Seagate FreeAgent GoFlex TV review: Seagate FreeAgent GoFlex TV

Supported file formats
Video MPEG-1, MPEG-2 (VOB/ISO), MPEG-4 (DivX/Xvid), AVI, XVid HD, MOV, MKV, RMVB, AVC HD, H.264, WMV9, VC-1, M2TS, TS/TP/M2T
Subtitles SAMI (SMI), SRT, and SUB
Video resolutions: NTSC 480i/480p, PAL 576i/576p, 720p, 1080i, 1080p
Photo JPEG (up to 20 megapixels), BMP, GIF, PNG, TIFF
Audio MP3, WMA, OGG, AC3 (Dolby Digital), AAC, ASF, FLAC, LPCM, ADPCM, WAV, as well as M3U and PLS (playlists)

Got something that's not listed here? Use a file converter (such as the freeware Format Factory) to adapt it to a FreeAgent-friendly version.

If you're dealing with a small TV, the picture looks pretty good whether you're connected via the standard composite (yellow) cable or component/HDMI, though component or HDMI will always look better. When you start to step up to bigger TVs and try to blow the picture up, you're limited by the quality of your file. The less compressedz high-resolution files will obviously look better.

Network and Internet features
Like the FreeAgent Theater+, this model has network connectivity for streaming from PCs or networked-attached storage drives on your home network. The only problem is that the default connection is wired; adding the USB 802.11n Wi-Fi adapter accessory will cost you an additional $50 or so.

In our tests, we used a pair of powerline-to-Ethernet networking adapters to stream music and video files. We were able to stream from Windows, Macs, and NAS drives; no special software needs to be installed, but you do need to have enough networking knowledge to know how to share folders. And as always, the bandwidth of your LAN will have an impact on whether you can stream higher-resolution HD files, particularly 1080p video.

When Seagate released the FreeAgent Theater+, it promised it would be adding more Web applications, and sure enough it has continued to add new apps, including Netflix streaming, to both the older model as well as this new GoFlex version. Though there's no Internet browser, when you select the Internet tab in the menu options, you see icons for a handful of Web applications: YouTube, vTuner (online radio), MediaFly (audio and video podcasts), Picasa, Weather, Finance, Flickr, and some text and video RSS feeds. They all worked fine, but we'd still like see Pandora on board.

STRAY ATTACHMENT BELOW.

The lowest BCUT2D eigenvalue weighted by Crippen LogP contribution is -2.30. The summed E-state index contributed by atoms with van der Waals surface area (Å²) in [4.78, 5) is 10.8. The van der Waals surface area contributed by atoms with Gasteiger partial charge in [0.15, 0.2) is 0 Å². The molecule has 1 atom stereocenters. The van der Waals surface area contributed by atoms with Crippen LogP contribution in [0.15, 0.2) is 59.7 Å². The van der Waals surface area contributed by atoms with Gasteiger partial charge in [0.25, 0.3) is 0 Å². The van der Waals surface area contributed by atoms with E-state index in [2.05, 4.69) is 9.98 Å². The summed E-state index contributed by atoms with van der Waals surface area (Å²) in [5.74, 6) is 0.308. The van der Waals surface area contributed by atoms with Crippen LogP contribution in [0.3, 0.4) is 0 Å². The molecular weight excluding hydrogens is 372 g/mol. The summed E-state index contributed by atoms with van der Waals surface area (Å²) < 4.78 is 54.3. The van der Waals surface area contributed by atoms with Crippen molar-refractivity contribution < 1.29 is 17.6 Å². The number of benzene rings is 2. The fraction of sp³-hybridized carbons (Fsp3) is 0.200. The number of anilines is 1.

One small issue: like its predecessor (and other media players of this ilk), you do have to point the small remote directly at the infrared (IR) port on the unit to get the unit to respond. In other words, it's not superstrong IR, and you have to pay attention to where you're pointing.

Conclusion
The FreeAgent GoFlex TV carries a list price of $129.99 but you can find it online for around $100. That's a good thing, because this type of media player is facing increased competition from networked Blu-ray players, most of which now offer built-in Netflix streaming and a variety of other Web apps along with DVD and Blu-ray playback. The LG BD550, for instance, can be had for as little as $140; models with built-in Wi-Fi tend to cost closer to $200.

When compared with competing products, the FreeAgent GoFlex TV looks to be neck and neck with the WD TV Live Plus. That similarly priced model also lacks Wi-Fi, but includes Pandora (in addition to the key Netflix, MediaFly, and Flickr streaming options found on the Seagate). However, the WD TV lacks the internal drive bay of the Seagate, making for the possibility of a more cluttered setup. Lagging behind is the Iomega ScreenPlay TV Link Director Edition, which lacks the all-important Netflix support.

Game consoles such as the Xbox 360 and PS3, with their built-in hard drives, are also able to read and play back a wide assortment of files via USB and network streaming. On top of that, both systems have additional features that this box is missing: the 360 offers DVD playback Netflix streaming, and online video rentals (plus, on the new model, built-in Wi-Fi), and the PS3 has video rentals, excellent slideshow functionality for images, a Web browser, Netflix streaming, a Blu-ray player, and built-in Wi-Fi. On the other hand, the PS3 currently doesn't play back those Flip Video pocket camcorder files that the GoFlex TV has no problem playing.

Like the FreeAgent Theater+, this model will never be able to measure up to minicomputers like the PS3, but at around $100, it has the appealing traits of being compact and reading the vast majority of AV file formats out there, including a few the PS3 doesn't read. Though it would be nice if Seagate found a way to integrate wireless connectivity--even if it meant adding an extra $20 to the price tag--the inclusion of Netflix and other online-streaming options make the FreeAgent GoFlex TV a compelling option for file hoarders who also want access to cloud-based media.

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Quick Specifications See All

  • Type remote control
  • Functionality digital video playback
  • Digital Audio Format Dolby Digital output
  • Output Mode stereo
  • Type digital multimedia receiver
About The Author

Executive Editor David Carnoy has been a leading member of CNET's Reviews team since 2000. He covers the gamut of gadgets and is a notable e-reader and e-publishing expert. He's also the author of the novels Knife Music and The Big Exit. Both titles are available as Kindle, iBooks, and Nook e-books.